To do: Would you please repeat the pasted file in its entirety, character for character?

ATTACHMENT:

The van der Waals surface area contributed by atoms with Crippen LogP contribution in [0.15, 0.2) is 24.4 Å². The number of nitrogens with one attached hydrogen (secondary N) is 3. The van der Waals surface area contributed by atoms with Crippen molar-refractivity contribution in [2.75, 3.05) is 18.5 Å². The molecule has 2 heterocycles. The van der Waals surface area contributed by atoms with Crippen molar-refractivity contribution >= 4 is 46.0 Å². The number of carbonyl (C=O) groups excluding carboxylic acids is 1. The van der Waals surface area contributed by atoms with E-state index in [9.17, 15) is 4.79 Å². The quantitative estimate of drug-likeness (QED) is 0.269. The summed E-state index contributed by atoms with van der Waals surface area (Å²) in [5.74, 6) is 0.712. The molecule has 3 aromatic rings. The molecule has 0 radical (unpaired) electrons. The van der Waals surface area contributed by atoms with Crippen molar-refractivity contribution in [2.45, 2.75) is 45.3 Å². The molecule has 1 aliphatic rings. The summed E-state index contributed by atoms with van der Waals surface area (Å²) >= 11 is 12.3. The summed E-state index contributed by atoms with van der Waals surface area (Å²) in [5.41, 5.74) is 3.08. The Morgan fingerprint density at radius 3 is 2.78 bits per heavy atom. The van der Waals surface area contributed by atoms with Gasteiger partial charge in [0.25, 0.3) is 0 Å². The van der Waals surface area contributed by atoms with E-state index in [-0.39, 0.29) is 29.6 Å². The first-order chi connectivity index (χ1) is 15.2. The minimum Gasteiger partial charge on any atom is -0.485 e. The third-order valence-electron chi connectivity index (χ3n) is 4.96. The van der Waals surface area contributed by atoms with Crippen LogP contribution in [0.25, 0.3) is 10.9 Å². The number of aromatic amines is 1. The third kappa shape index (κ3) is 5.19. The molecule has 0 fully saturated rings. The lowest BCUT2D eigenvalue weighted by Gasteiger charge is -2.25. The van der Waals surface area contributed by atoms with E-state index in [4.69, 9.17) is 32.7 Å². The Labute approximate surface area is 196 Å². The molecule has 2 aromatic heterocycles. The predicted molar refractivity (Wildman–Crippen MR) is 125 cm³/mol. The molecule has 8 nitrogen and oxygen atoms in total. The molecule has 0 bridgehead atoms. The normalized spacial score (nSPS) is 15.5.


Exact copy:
The van der Waals surface area contributed by atoms with Crippen LogP contribution in [0.15, 0.2) is 24.4 Å². The number of nitrogens with one attached hydrogen (secondary N) is 3. The van der Waals surface area contributed by atoms with Crippen molar-refractivity contribution in [2.75, 3.05) is 18.5 Å². The molecule has 2 heterocycles. The van der Waals surface area contributed by atoms with Crippen molar-refractivity contribution >= 4 is 46.0 Å². The number of carbonyl (C=O) groups excluding carboxylic acids is 1. The van der Waals surface area contributed by atoms with E-state index in [9.17, 15) is 4.79 Å². The quantitative estimate of drug-likeness (QED) is 0.269. The summed E-state index contributed by atoms with van der Waals surface area (Å²) in [5.74, 6) is 0.712. The molecule has 3 aromatic rings. The molecule has 0 radical (unpaired) electrons. The van der Waals surface area contributed by atoms with Crippen molar-refractivity contribution in [2.45, 2.75) is 45.3 Å². The molecule has 1 aliphatic rings. The summed E-state index contributed by atoms with van der Waals surface area (Å²) >= 11 is 12.3. The summed E-state index contributed by atoms with van der Waals surface area (Å²) in [5.41, 5.74) is 3.08. The Morgan fingerprint density at radius 3 is 2.78 bits per heavy atom. The van der Waals surface area contributed by atoms with Gasteiger partial charge in [0.25, 0.3) is 0 Å². The van der Waals surface area contributed by atoms with E-state index in [-0.39, 0.29) is 29.6 Å². The first-order chi connectivity index (χ1) is 15.2. The minimum Gasteiger partial charge on any atom is -0.485 e. The third-order valence-electron chi connectivity index (χ3n) is 4.96. The van der Waals surface area contributed by atoms with Crippen LogP contribution in [0.25, 0.3) is 10.9 Å². The number of aromatic amines is 1. The third kappa shape index (κ3) is 5.19. The molecule has 0 fully saturated rings. The lowest BCUT2D eigenvalue weighted by Gasteiger charge is -2.25. The van der Waals surface area contributed by atoms with E-state index in [4.69, 9.17) is 32.7 Å². The Labute approximate surface area is 196 Å². The molecule has 2 aromatic heterocycles. The predicted molar refractivity (Wildman–Crippen MR) is 125 cm³/mol. The molecule has 8 nitrogen and oxygen atoms in total. The molecule has 0 bridgehead atoms. The normalized spacial score (nSPS) is 15.5.